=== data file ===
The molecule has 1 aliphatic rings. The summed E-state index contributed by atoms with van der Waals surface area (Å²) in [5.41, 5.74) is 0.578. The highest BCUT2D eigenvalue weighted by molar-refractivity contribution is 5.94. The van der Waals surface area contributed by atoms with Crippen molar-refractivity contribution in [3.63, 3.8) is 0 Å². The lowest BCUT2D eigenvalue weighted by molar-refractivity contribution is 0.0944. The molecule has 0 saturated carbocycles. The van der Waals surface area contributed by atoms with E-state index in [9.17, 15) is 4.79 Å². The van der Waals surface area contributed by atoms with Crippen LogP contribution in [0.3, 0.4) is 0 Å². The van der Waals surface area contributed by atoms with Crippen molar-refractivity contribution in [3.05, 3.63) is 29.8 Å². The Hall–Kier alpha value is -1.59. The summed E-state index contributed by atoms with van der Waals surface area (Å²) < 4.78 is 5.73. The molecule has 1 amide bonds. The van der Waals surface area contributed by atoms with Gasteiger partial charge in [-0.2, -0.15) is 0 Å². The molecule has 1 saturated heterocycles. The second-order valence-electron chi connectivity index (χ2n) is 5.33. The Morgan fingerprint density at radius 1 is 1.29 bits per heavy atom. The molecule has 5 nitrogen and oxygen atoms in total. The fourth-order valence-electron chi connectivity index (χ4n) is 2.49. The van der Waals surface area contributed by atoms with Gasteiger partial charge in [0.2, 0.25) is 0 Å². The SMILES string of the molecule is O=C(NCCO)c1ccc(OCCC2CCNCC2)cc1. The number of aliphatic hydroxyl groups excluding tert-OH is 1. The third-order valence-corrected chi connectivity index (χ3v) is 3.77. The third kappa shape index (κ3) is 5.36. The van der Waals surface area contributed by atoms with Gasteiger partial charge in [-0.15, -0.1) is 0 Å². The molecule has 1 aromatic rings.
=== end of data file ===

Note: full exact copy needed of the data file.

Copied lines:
The molecule has 1 aliphatic rings. The summed E-state index contributed by atoms with van der Waals surface area (Å²) in [5.41, 5.74) is 0.578. The highest BCUT2D eigenvalue weighted by molar-refractivity contribution is 5.94. The van der Waals surface area contributed by atoms with Crippen molar-refractivity contribution in [3.63, 3.8) is 0 Å². The lowest BCUT2D eigenvalue weighted by molar-refractivity contribution is 0.0944. The molecule has 0 saturated carbocycles. The van der Waals surface area contributed by atoms with E-state index in [9.17, 15) is 4.79 Å². The van der Waals surface area contributed by atoms with Crippen LogP contribution in [0.3, 0.4) is 0 Å². The van der Waals surface area contributed by atoms with Crippen molar-refractivity contribution in [3.05, 3.63) is 29.8 Å². The Hall–Kier alpha value is -1.59. The summed E-state index contributed by atoms with van der Waals surface area (Å²) < 4.78 is 5.73. The molecule has 1 amide bonds. The van der Waals surface area contributed by atoms with Gasteiger partial charge in [-0.2, -0.15) is 0 Å². The molecule has 1 saturated heterocycles. The second-order valence-electron chi connectivity index (χ2n) is 5.33. The Morgan fingerprint density at radius 1 is 1.29 bits per heavy atom. The molecule has 5 nitrogen and oxygen atoms in total. The fourth-order valence-electron chi connectivity index (χ4n) is 2.49. The van der Waals surface area contributed by atoms with Gasteiger partial charge in [0.2, 0.25) is 0 Å². The SMILES string of the molecule is O=C(NCCO)c1ccc(OCCC2CCNCC2)cc1. The number of aliphatic hydroxyl groups excluding tert-OH is 1. The third-order valence-corrected chi connectivity index (χ3v) is 3.77. The third kappa shape index (κ3) is 5.36. The van der Waals surface area contributed by atoms with Gasteiger partial charge in [-0.15, -0.1) is 0 Å². The molecule has 1 aromatic rings.